So it’s great to see the kind words the folks at Decker Sports shared. From the beginning, my goal has been to make Life in the Fastpitch Lane helpful and informative. Despite the fact that I’ve been coaching girls fastpitch softball for more than 20 years now, I still learn new things every day.
I credit not only other coaches in the field but also my students. They’re constantly driving me to come up with new ways to explain something, or to create new drills and ideas to help them learn. One of the biggest challenges is trying to get into the head of each individual to understand why she is (or isn’t) doing what she’s doing, what it feels like or looks like or sounds like to her, so I can teach her in a way that will work for her and more importantly help her achieve success on the field.
That can be challenging enough with an older player. It can be mind-boggling for an old coot like me to try to think like an 8 year old girl. Yet that’s what also keeps it fun and exciting. I hope I never get to the point where everything just works automatically the first time all the time. How boring would that be?
So as I discover new ideas and approaches, I will continue to share those insights with you. If each post helps just one softball player achieve success and feel better about herself, it’s more than worth the time and electrons.
And thank you again to the folks at Decker Sports. Be sure to check out their website for the softballs and training products they offer, and their blog for more training tips.
Earlier this year I blogged about a fantastic fastpitch pitching event held, of all places, in Southeastern Indiana. Put on by Rick Pauly, hosted by Indiana United Elite Fastpitch and Coach James Clark, and featuring an array of top-level pitching coaches, it was an incredible learning experience for players, parents and coaches alike.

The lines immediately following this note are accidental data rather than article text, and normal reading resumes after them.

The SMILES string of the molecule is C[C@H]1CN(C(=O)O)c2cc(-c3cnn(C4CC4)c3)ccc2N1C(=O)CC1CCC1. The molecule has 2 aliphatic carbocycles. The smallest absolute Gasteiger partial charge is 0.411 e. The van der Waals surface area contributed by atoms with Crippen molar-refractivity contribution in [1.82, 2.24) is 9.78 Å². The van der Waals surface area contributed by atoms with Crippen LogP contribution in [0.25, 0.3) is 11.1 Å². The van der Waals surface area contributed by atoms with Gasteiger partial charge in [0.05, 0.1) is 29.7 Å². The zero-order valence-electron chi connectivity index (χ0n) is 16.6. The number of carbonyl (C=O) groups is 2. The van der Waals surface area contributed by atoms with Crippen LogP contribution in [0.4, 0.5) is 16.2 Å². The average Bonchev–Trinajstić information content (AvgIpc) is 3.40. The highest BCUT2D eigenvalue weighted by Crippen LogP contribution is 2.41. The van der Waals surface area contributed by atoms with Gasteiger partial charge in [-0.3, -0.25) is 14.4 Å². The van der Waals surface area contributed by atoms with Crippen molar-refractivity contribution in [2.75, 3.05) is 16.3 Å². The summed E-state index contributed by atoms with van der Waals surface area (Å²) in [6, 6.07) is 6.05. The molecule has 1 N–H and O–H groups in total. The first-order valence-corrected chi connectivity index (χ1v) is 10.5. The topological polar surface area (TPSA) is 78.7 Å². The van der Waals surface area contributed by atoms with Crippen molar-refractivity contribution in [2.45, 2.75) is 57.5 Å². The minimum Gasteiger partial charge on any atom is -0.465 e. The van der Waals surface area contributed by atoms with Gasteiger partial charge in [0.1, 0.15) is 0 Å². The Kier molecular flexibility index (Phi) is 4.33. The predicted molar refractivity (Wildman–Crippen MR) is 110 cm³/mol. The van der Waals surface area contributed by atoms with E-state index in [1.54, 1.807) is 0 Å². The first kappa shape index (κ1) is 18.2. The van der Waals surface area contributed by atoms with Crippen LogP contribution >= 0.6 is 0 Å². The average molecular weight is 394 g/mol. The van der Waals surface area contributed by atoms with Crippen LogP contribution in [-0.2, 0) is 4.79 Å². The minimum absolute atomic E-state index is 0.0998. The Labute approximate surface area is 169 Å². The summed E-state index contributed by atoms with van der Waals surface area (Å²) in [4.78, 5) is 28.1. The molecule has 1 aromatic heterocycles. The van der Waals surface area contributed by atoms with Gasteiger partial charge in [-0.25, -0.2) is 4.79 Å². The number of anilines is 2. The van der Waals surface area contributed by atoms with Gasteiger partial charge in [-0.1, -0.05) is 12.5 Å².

Never one to be content to rest on his laurels, Coach James has outdone himself with the latest iteration. The 2017 clinic, again in Richmond, Indiana, has expanded in its scope to not only offer top-level pitching instruction but also clinics on hitting, catching, the short game/slapping and defense.
This year’s instructor lineup is impressive once again, with college coaches and former college and NPF players offering hands-on instruction. The nice thing about these clinics is they’re not like so many, where they show a big name who is the “face” but then have very little interaction. The faces you see on the flyer will all be actively participating in or leading the instruction.
Throughout the weekend there will be plenty of time for discussions and questions too. One of the highlights for me last time was many of the instructors gathered together in a room tossing around ideas and opinions until the wee hours of the morning – all part of an impromptu session that began with a simple question. Those little side conversations alone are worth the price of admission.
Coach James promises it will be bigger and better than ever, and I believe it! The clinic runs the weekend of January 6,7 and 8, 2017 – timed this time to both make sure it didn’t interfere with high school and college seasons and to give players time to lock down what they learn before tryouts begin for spring high school ball.
Click here to register, and here to schedule the sessions you want and to pay. Most sessions are $70 each and run an hour and 15 minutes. The exceptions are the recruiting discussion that costs $25, and the beginning and advanced pitching sessions with Rick and Sara Pauly which cost $150 and are scheduled for 3 hours, although last year Rick was having such a great time he ran a bit long on both sessions.
Download the flyer for complete information, and then be sure you sign up now. Slots are filling fast. I’m sure you’ll find it’s a great investment in your softball future.
As someone who has a broad interest in the state of youth sports in general as well as fastpitch softball specifically, I’m always interested to read articles on the topic. There’s no doubt that the U.S. (along with more and more other countries) has become sports-crazy, to the point where it is having a negative effect on young players.
There is one aspect that always strikes me as missing the mark, however, which is their description of instructors. Maybe it’s because I’m a private softball instructor myself, but I don’t think it’s just me taking it personally.